The Obama administration is calling on local police departments to hire and keep more non-white officers. Released today, the Department of Justice said in its report entitled “Advancing Diversity In Law Enforcement
,” that the approximately 18,000 police departments in the United States must not ignore racial identity of their officers and the communities where they serve.
In the foreword to the document, Principal Deputy Assistant Attorney General for Civil Rights Vanita Gupta wrote that in response to President Obama’s establishment of a “Task Force on 21st Century Policing,” which called for the “best means” of reducing crime and establishing community trust, the Task Force is calling for an increase in the “diversity of the nation’s law enforcement agencies as an important aspect in developing that trust.” It is thus that her office is launching “Advancing Diversity in Law Enforcement,” which was described in a release as an interagency research initiative designed to help our nation’s law enforcement agencies “recruit, hire,retain, and promote officers that reflect the diversity of the communities they serve.”
In the summary, the authors declare that their focus is on the “Tragic events over the past several years – including officer-involved shootings and attacks” on police, and on the “demonstrations and protests these incidents have spawned.” “Diversity” is the key to resolving differences between local communities and police departments, declared the report.
Barriers to “diversity” identified in the report were:
"Strained relations and a lack of trust of law enforcement may deter individuals from underrepresented communities from applying to be officers.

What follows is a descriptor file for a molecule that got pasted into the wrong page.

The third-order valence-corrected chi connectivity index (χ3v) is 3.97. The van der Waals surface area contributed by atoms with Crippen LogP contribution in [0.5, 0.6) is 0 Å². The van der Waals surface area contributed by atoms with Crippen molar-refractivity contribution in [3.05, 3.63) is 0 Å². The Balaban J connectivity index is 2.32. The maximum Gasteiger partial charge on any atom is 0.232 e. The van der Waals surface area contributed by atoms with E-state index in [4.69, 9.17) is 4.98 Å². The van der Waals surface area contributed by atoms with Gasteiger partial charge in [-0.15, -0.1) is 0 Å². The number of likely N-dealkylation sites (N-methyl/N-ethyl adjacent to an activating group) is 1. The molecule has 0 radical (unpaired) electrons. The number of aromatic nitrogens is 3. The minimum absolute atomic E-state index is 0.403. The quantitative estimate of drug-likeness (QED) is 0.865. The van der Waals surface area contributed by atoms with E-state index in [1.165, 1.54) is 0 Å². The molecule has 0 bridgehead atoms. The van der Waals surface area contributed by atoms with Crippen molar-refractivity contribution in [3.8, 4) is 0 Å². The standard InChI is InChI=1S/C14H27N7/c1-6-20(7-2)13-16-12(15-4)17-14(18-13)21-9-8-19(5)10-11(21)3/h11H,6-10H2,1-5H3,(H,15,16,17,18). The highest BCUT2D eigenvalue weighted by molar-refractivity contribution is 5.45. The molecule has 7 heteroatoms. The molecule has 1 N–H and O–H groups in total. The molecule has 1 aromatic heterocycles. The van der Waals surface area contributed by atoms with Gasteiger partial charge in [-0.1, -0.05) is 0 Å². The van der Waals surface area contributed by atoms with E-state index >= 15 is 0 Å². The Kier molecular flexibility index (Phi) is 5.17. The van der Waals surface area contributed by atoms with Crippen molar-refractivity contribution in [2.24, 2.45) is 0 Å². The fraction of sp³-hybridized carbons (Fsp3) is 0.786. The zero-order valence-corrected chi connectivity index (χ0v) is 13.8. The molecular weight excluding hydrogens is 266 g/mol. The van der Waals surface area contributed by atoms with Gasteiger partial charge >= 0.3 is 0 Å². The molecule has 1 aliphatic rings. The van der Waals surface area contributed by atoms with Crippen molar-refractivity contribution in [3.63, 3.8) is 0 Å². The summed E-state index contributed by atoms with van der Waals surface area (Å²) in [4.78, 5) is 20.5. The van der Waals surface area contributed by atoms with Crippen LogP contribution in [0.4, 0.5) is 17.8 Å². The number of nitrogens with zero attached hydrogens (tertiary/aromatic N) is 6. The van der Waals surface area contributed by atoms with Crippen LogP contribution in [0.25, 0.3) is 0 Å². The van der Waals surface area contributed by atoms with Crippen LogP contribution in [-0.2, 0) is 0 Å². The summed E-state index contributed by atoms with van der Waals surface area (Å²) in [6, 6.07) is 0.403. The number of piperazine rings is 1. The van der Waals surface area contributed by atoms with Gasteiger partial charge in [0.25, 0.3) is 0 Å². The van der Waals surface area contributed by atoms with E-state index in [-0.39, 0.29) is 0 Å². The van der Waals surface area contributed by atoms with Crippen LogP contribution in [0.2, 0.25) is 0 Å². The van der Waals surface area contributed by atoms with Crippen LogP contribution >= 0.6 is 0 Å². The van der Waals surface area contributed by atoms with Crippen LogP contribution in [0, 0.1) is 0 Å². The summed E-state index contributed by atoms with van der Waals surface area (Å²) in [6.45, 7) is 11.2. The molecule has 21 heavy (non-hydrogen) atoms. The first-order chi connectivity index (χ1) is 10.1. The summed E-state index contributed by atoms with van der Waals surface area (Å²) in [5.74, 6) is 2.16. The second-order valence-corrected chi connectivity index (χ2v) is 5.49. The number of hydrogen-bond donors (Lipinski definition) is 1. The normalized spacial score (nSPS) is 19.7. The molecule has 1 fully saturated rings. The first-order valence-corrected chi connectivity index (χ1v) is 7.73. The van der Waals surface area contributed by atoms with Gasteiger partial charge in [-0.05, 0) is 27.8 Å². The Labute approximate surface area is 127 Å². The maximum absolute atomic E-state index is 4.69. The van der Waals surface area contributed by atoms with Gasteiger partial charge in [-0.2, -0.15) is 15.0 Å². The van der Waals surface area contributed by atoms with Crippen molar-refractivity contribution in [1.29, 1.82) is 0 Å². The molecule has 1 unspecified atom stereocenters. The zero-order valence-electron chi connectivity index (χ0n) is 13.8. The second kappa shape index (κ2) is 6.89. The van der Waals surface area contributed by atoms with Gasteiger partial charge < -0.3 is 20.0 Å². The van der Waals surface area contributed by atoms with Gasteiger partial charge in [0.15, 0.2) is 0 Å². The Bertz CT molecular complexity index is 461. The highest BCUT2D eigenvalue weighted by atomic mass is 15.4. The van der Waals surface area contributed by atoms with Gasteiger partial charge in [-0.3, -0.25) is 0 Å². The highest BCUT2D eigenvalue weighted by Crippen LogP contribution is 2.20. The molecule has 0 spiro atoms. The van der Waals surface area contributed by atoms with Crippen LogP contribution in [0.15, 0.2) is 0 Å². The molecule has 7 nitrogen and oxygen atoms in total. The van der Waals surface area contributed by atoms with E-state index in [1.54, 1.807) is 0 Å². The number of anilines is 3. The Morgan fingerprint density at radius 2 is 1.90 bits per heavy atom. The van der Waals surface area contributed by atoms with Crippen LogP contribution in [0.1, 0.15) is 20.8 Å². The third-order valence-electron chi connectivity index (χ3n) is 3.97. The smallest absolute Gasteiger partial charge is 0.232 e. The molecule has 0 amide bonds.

"The reputation or operational practices of law enforcement agencies may dissuade applicants from underrepresented communities from pursuing a career in law enforcement.
"Individuals from underrepresented communities may not be sufficiently aware of career opportunities within law enforcement agencies."
Barriers to retention of minority officers were as follows:
"Individuals may face difficulties adjusting to a law enforcement agency’s organizational Culture.
"Individuals from underrepresented communities may face difficulties in the promotion process due to a lack of transparency about the process, as well as a scarcity of role models, mentoring relationships, and professional development opportunities."
The report said that certain externals to the hiring process for police officers must be addressed by local law enforcement agencies in order to meet the DOJ’s goal of “diversity.” The report found, for example, that the requirement that serving officers prove their American citizenship “may prevent a considerable number of racial and ethnic minorities – many of whom have valuable foreign language skills – from being hired by law enforcement agencies.”
The report opened with an analysis of EEOC labor force data, which “found that African-American, Latino, and Asian-American police officers were underrepresented relative to the local area population in a significant number of the departments analyzed. Using a statistical test of underrepresentation, the researchers found that within their sample, African Americans were underrepresented in 60 percent of the departments, Latinos were underrepresented in 41 percent, and Asian Americans were underrepresented in 31 percent.”
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